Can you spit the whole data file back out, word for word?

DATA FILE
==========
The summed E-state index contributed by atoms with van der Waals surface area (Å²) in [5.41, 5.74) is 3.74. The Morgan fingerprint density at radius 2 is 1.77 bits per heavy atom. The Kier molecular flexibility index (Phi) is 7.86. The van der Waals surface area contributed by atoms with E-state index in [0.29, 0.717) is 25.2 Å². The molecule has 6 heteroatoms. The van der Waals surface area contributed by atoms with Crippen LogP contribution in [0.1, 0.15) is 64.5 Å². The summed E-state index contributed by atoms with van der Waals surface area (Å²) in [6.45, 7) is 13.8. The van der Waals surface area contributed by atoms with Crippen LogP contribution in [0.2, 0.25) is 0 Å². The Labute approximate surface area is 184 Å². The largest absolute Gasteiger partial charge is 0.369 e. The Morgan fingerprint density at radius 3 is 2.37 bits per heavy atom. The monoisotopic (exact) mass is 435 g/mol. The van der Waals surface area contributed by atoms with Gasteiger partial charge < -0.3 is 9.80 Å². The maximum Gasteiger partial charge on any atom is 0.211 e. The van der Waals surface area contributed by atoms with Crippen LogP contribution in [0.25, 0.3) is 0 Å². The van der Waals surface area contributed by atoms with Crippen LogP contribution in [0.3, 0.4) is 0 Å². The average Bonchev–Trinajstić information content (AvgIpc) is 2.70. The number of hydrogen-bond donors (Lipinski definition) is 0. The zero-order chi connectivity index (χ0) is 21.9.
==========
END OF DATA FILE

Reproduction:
The summed E-state index contributed by atoms with van der Waals surface area (Å²) in [5.41, 5.74) is 3.74. The Morgan fingerprint density at radius 2 is 1.77 bits per heavy atom. The Kier molecular flexibility index (Phi) is 7.86. The van der Waals surface area contributed by atoms with E-state index in [0.29, 0.717) is 25.2 Å². The molecule has 6 heteroatoms. The van der Waals surface area contributed by atoms with Crippen LogP contribution in [0.1, 0.15) is 64.5 Å². The summed E-state index contributed by atoms with van der Waals surface area (Å²) in [6.45, 7) is 13.8. The van der Waals surface area contributed by atoms with Crippen LogP contribution in [0.2, 0.25) is 0 Å². The Labute approximate surface area is 184 Å². The largest absolute Gasteiger partial charge is 0.369 e. The Morgan fingerprint density at radius 3 is 2.37 bits per heavy atom. The monoisotopic (exact) mass is 435 g/mol. The van der Waals surface area contributed by atoms with Gasteiger partial charge < -0.3 is 9.80 Å². The maximum Gasteiger partial charge on any atom is 0.211 e. The van der Waals surface area contributed by atoms with Crippen LogP contribution in [0.25, 0.3) is 0 Å². The van der Waals surface area contributed by atoms with Crippen LogP contribution in [0.3, 0.4) is 0 Å². The average Bonchev–Trinajstić information content (AvgIpc) is 2.70. The number of hydrogen-bond donors (Lipinski definition) is 0. The zero-order chi connectivity index (χ0) is 21.9.